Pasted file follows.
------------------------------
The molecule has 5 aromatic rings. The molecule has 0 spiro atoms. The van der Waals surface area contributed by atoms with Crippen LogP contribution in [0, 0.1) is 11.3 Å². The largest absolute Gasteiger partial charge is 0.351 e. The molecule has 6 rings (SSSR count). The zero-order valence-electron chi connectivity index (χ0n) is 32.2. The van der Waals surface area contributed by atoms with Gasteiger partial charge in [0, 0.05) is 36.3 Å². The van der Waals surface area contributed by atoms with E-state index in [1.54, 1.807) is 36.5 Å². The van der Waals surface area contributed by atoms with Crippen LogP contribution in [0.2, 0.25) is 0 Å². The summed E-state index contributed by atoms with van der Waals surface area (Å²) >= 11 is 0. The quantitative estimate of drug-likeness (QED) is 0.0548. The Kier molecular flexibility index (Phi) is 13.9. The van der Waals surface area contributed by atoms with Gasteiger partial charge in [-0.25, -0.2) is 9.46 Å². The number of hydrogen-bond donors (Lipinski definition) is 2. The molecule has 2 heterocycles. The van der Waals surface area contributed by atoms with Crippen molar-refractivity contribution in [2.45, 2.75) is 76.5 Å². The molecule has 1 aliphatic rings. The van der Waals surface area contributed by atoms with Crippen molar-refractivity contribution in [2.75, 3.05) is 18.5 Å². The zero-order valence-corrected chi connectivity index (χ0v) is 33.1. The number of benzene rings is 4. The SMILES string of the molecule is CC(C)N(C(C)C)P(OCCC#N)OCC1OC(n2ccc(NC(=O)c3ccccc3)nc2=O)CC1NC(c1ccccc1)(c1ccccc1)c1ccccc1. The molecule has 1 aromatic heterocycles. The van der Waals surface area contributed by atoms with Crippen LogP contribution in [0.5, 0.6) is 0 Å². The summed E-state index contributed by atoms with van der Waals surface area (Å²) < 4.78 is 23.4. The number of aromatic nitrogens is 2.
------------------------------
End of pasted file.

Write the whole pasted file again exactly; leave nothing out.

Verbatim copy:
The molecule has 5 aromatic rings. The molecule has 0 spiro atoms. The van der Waals surface area contributed by atoms with Crippen LogP contribution in [0, 0.1) is 11.3 Å². The largest absolute Gasteiger partial charge is 0.351 e. The molecule has 6 rings (SSSR count). The zero-order valence-electron chi connectivity index (χ0n) is 32.2. The van der Waals surface area contributed by atoms with Gasteiger partial charge in [0, 0.05) is 36.3 Å². The van der Waals surface area contributed by atoms with E-state index in [1.54, 1.807) is 36.5 Å². The van der Waals surface area contributed by atoms with Crippen LogP contribution in [0.2, 0.25) is 0 Å². The summed E-state index contributed by atoms with van der Waals surface area (Å²) >= 11 is 0. The quantitative estimate of drug-likeness (QED) is 0.0548. The Kier molecular flexibility index (Phi) is 13.9. The van der Waals surface area contributed by atoms with Gasteiger partial charge in [-0.25, -0.2) is 9.46 Å². The number of hydrogen-bond donors (Lipinski definition) is 2. The molecule has 2 heterocycles. The van der Waals surface area contributed by atoms with Crippen molar-refractivity contribution in [2.45, 2.75) is 76.5 Å². The molecule has 1 aliphatic rings. The van der Waals surface area contributed by atoms with Crippen molar-refractivity contribution in [2.75, 3.05) is 18.5 Å². The zero-order valence-corrected chi connectivity index (χ0v) is 33.1. The number of benzene rings is 4. The SMILES string of the molecule is CC(C)N(C(C)C)P(OCCC#N)OCC1OC(n2ccc(NC(=O)c3ccccc3)nc2=O)CC1NC(c1ccccc1)(c1ccccc1)c1ccccc1. The molecule has 1 aromatic heterocycles. The van der Waals surface area contributed by atoms with Crippen LogP contribution in [0.5, 0.6) is 0 Å². The summed E-state index contributed by atoms with van der Waals surface area (Å²) < 4.78 is 23.4. The number of aromatic nitrogens is 2.